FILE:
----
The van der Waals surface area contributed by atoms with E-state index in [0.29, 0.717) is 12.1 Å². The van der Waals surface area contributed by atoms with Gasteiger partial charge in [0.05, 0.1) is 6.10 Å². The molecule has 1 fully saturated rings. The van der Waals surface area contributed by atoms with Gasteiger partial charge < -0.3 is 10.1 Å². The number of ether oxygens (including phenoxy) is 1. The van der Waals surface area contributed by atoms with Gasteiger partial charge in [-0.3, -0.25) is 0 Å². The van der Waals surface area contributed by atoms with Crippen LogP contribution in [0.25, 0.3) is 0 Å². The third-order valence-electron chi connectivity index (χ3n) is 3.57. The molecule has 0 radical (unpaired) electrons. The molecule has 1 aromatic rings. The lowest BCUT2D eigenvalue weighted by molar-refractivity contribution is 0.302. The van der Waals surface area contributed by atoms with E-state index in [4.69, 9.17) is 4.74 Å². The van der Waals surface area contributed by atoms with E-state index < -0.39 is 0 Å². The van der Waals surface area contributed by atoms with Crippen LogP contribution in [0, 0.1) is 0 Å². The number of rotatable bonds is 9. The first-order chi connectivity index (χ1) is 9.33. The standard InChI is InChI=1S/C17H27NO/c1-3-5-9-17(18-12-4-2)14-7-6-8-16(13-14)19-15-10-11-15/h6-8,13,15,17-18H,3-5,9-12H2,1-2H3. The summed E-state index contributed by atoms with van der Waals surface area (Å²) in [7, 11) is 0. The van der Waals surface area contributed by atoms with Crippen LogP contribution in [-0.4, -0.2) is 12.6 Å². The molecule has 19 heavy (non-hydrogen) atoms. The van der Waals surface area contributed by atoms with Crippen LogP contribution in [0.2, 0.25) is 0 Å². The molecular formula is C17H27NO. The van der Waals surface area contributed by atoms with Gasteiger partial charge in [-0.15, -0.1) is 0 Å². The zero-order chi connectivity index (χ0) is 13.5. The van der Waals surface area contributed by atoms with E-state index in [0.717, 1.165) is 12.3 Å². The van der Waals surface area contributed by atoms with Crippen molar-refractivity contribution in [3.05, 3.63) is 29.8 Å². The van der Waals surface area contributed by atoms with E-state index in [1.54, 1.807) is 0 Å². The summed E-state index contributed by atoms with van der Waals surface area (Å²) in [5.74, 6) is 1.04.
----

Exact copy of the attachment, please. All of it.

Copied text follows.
The van der Waals surface area contributed by atoms with E-state index in [0.29, 0.717) is 12.1 Å². The van der Waals surface area contributed by atoms with Gasteiger partial charge in [0.05, 0.1) is 6.10 Å². The molecule has 1 fully saturated rings. The van der Waals surface area contributed by atoms with Gasteiger partial charge < -0.3 is 10.1 Å². The number of ether oxygens (including phenoxy) is 1. The van der Waals surface area contributed by atoms with Gasteiger partial charge in [-0.3, -0.25) is 0 Å². The van der Waals surface area contributed by atoms with Crippen LogP contribution in [0.25, 0.3) is 0 Å². The third-order valence-electron chi connectivity index (χ3n) is 3.57. The molecule has 0 radical (unpaired) electrons. The molecule has 1 aromatic rings. The lowest BCUT2D eigenvalue weighted by molar-refractivity contribution is 0.302. The van der Waals surface area contributed by atoms with E-state index in [4.69, 9.17) is 4.74 Å². The van der Waals surface area contributed by atoms with E-state index < -0.39 is 0 Å². The van der Waals surface area contributed by atoms with Crippen LogP contribution in [0, 0.1) is 0 Å². The number of rotatable bonds is 9. The first-order chi connectivity index (χ1) is 9.33. The standard InChI is InChI=1S/C17H27NO/c1-3-5-9-17(18-12-4-2)14-7-6-8-16(13-14)19-15-10-11-15/h6-8,13,15,17-18H,3-5,9-12H2,1-2H3. The summed E-state index contributed by atoms with van der Waals surface area (Å²) in [7, 11) is 0. The van der Waals surface area contributed by atoms with Crippen LogP contribution in [-0.4, -0.2) is 12.6 Å². The molecule has 19 heavy (non-hydrogen) atoms. The van der Waals surface area contributed by atoms with Crippen LogP contribution in [0.2, 0.25) is 0 Å². The molecular formula is C17H27NO. The van der Waals surface area contributed by atoms with Gasteiger partial charge in [-0.15, -0.1) is 0 Å². The zero-order chi connectivity index (χ0) is 13.5. The van der Waals surface area contributed by atoms with E-state index in [0.717, 1.165) is 12.3 Å². The van der Waals surface area contributed by atoms with Crippen molar-refractivity contribution in [3.05, 3.63) is 29.8 Å². The van der Waals surface area contributed by atoms with E-state index in [1.54, 1.807) is 0 Å². The summed E-state index contributed by atoms with van der Waals surface area (Å²) in [5.74, 6) is 1.04.